Health information technology, care coordination, and cost containment have increasingly become entwined in health care policy. Medicare and Medicaid both have electronic health record (EHR) incentive programs to encourage physicians, hospitals, and other providers to use them. Electronic patient communication also is part of care coordination models, such as patient-centered medical homes (PCMH).

Washington State Adopts EHR Best Practices for Emergency Rooms:

Last year, the Washington State Legislature took a big step to promote electronic health records as a means to save money in the Medicaid budget. The legislature directed the state Health Care Authority, which runs the Washington Medicaid program, to establish seven best practices that would reduce emergency room expenditures by 12 percent. Hospitals serving Medicaid enrollees would help to craft and would be expected to adopt the practices.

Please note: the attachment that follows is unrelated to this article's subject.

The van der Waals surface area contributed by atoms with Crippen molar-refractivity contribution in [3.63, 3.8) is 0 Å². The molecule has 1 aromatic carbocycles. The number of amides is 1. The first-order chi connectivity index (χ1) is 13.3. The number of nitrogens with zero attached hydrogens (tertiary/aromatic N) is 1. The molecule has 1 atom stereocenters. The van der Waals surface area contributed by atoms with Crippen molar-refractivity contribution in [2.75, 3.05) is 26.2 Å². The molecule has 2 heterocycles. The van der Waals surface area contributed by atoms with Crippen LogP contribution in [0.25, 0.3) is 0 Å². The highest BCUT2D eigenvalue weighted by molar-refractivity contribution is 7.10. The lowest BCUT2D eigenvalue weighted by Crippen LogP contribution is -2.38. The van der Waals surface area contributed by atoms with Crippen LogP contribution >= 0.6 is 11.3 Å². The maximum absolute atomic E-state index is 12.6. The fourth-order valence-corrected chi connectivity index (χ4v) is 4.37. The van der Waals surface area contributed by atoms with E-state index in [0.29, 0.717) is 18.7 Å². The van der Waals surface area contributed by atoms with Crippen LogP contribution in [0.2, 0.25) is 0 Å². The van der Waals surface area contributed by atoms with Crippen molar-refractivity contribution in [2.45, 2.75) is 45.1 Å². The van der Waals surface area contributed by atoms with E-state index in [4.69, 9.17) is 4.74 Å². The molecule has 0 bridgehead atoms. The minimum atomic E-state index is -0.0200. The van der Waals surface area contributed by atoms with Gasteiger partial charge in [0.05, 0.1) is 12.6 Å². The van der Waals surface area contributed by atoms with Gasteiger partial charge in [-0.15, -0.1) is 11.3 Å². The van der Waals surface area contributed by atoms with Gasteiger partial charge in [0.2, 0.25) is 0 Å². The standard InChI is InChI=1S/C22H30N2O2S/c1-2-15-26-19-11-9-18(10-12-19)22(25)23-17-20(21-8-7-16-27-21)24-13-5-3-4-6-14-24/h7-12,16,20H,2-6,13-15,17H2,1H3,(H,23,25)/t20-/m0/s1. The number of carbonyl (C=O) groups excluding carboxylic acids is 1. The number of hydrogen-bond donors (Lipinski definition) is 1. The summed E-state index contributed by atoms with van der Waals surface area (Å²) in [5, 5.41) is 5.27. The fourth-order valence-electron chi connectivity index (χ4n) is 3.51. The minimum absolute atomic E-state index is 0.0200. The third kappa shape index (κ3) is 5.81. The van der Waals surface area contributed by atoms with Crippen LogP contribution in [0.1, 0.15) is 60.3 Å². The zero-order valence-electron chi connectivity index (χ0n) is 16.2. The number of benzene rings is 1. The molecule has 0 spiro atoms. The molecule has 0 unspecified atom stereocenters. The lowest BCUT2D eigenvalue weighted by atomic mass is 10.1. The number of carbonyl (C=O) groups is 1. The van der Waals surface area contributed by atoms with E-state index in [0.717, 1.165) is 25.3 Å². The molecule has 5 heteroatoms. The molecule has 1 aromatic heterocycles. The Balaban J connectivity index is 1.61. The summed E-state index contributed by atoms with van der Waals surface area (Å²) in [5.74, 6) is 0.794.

The best practices included:

EHRs Save Medicaid Money, Reduce Emergency Room Visits:

The Washington Health Care Authority recently gave the legislature a progress report on the Medicaid EHR program. Though the report is careful to say the program has not been in place long enough to draw final conclusions, the initial results are very promising.

The most important finding is that the electronic health records program led to annual Medicaid savings of about $33 million: $23 million in Medicaid managed care and another $10 million for fee-for-service Medicaid, though estimating FFS savings are always more difficult.

Other key findings were:

Kudos to MaryAnne Lindeblad and her excellent team at the Washington Health Care Authority for their great work.